Former Nypro owner, Plastics Hall of Fame member Gordon Lankton passes away
Beginning in the 1960s, Lankton built Nypro into a large manufacturer with a dozen plants across the U.S., facilities in 11 other countries, and sales near $1 billion.
Gordon Lankton, the former owner of U.S.-based injection molder Nypro Inc. and a 2000 inductee into the Plastics Hall of Fame, died March 7 at the age of 89.
An engineering graduate from Cornell University, Lankton joined Clinton, Mass.-based Nypro Products Corp. in 1962, borrowing money to buy 50 per cent ownership of the then-small start-up company. At that time, the company had sales of $600,000; seven years later, Lankton purchased the rest of the company and became its president and CEO.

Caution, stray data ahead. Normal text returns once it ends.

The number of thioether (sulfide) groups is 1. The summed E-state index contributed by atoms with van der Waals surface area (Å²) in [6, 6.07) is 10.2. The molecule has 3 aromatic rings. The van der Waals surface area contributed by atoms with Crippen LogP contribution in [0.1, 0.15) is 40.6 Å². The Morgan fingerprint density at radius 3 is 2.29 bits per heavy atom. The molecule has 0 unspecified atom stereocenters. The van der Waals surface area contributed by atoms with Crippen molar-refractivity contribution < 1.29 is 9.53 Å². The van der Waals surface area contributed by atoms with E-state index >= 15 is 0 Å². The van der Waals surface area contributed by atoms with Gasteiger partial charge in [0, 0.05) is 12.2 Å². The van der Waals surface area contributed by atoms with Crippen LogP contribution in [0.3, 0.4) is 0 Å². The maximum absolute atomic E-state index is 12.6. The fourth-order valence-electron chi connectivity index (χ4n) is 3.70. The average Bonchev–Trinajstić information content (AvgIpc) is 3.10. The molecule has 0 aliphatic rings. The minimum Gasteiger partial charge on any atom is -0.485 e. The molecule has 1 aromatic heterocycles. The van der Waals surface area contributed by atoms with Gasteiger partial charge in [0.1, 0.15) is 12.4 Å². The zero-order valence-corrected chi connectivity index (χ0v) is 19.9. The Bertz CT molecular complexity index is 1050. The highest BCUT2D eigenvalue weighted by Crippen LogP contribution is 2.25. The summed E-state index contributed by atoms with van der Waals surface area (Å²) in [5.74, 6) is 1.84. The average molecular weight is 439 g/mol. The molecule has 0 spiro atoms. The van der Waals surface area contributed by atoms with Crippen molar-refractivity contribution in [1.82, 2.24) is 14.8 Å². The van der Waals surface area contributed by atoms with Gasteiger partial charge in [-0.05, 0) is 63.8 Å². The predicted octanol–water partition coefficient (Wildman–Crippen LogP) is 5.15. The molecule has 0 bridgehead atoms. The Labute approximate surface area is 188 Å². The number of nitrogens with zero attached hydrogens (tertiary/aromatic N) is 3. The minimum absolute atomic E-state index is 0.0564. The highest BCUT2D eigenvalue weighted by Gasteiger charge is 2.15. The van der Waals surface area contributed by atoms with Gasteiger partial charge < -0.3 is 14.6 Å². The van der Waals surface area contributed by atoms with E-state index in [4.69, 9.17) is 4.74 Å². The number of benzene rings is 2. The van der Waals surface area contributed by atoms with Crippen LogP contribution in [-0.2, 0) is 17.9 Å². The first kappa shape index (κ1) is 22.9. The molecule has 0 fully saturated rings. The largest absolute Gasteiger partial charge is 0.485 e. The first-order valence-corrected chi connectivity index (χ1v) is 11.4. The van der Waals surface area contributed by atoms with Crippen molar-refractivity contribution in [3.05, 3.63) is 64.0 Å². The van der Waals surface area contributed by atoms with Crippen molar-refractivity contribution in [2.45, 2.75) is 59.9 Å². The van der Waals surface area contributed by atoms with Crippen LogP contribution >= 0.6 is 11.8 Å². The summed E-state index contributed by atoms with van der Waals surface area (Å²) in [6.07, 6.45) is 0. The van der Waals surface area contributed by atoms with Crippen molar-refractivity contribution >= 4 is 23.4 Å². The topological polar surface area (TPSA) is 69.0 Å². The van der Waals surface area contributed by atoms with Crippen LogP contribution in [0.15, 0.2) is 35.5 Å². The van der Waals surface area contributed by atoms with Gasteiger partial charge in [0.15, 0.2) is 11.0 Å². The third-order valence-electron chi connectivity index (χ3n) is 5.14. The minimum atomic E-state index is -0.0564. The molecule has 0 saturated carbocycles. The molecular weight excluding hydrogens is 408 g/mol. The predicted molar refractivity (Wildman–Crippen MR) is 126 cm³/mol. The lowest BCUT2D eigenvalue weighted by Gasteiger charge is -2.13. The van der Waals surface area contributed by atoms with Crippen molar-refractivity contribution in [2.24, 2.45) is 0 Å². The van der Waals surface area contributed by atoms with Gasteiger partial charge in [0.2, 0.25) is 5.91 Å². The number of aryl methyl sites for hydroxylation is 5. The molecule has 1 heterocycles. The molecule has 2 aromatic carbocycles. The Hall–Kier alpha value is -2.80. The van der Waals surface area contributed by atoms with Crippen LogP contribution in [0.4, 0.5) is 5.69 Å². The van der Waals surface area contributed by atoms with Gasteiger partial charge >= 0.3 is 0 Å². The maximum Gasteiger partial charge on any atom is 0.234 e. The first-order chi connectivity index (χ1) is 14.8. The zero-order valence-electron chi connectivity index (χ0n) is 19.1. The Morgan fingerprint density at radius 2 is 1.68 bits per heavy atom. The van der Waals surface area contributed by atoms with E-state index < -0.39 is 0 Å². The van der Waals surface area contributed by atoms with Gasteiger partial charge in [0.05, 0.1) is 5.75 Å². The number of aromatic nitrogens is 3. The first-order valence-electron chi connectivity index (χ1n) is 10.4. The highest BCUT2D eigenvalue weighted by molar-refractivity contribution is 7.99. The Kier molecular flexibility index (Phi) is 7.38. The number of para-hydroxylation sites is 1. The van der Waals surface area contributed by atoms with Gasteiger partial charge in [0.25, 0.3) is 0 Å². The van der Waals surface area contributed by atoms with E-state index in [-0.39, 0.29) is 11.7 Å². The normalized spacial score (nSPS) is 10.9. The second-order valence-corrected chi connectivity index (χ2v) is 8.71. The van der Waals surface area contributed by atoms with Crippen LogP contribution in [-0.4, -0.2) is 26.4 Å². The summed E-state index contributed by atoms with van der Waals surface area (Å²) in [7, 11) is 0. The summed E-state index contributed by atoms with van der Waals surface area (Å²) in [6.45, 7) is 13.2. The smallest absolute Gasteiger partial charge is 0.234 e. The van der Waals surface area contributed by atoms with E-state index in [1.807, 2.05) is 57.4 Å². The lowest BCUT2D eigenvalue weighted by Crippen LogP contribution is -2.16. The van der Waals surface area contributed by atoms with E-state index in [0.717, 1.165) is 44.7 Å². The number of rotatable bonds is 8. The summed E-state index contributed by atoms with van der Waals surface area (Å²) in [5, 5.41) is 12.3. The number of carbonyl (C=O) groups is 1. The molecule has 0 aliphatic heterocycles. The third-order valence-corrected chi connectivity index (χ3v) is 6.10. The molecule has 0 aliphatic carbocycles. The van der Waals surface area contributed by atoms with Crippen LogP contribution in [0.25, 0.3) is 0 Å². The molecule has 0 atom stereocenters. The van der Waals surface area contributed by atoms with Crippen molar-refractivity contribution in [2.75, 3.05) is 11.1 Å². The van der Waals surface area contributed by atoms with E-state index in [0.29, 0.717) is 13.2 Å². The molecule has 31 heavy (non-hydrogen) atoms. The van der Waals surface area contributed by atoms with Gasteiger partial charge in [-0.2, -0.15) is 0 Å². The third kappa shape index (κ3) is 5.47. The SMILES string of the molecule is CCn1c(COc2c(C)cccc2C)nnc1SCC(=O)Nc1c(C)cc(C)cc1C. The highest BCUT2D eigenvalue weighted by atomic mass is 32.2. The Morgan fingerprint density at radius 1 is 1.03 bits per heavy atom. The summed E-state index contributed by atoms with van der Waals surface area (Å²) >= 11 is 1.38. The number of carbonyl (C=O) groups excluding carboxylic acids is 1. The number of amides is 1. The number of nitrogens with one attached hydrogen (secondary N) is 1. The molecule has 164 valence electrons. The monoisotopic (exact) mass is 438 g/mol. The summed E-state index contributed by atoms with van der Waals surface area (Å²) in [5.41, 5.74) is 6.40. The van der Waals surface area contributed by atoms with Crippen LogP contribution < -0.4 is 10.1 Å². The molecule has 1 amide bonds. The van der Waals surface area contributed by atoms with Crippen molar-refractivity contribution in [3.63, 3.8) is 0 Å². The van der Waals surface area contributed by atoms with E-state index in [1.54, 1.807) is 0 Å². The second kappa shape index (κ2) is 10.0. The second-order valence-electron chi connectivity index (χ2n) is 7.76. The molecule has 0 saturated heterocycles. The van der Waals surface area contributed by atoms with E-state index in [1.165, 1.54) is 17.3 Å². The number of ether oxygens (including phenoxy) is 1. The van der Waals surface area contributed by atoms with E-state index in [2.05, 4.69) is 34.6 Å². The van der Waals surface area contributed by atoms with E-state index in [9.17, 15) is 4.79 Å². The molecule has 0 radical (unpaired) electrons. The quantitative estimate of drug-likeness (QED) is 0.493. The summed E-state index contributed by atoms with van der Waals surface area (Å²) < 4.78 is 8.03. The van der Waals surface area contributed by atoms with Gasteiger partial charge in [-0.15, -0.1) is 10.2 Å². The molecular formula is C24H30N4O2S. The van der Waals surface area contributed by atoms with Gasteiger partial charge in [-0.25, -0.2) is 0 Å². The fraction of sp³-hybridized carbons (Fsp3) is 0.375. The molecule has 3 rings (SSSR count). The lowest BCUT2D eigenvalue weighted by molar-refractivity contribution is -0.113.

In the years to follow, Nypro sales reached nearly $1 billion, with a dozen plants in the U.S., and manufacturing facilities in Puerto Rico, the Dominican Republic, Ireland, Wales, Germany, Russia, China, India, and Singapore along with newer plants in Mexico, Shanghai, and the Philippines. Shortly after joining Nypro, Lankton instituted an Employee Stock Option Plan and, in 1998, sold most of his stock to the plan, creating one of the largest U. S. employee-owned companies by enabling 500 employees to participate in ownership.
In 2013, Nypro was purchased by Jabil Circuit Inc.
After retiring from Nypro, Lankton founded the Museum of Russian Icons in Clinton, reflecting a strong interest in Russia that he developed after Nypro opened a branch in Moscow in 1992. He also published a book about a nine-month motorcycle trip he took from Germany to Japan in 1956.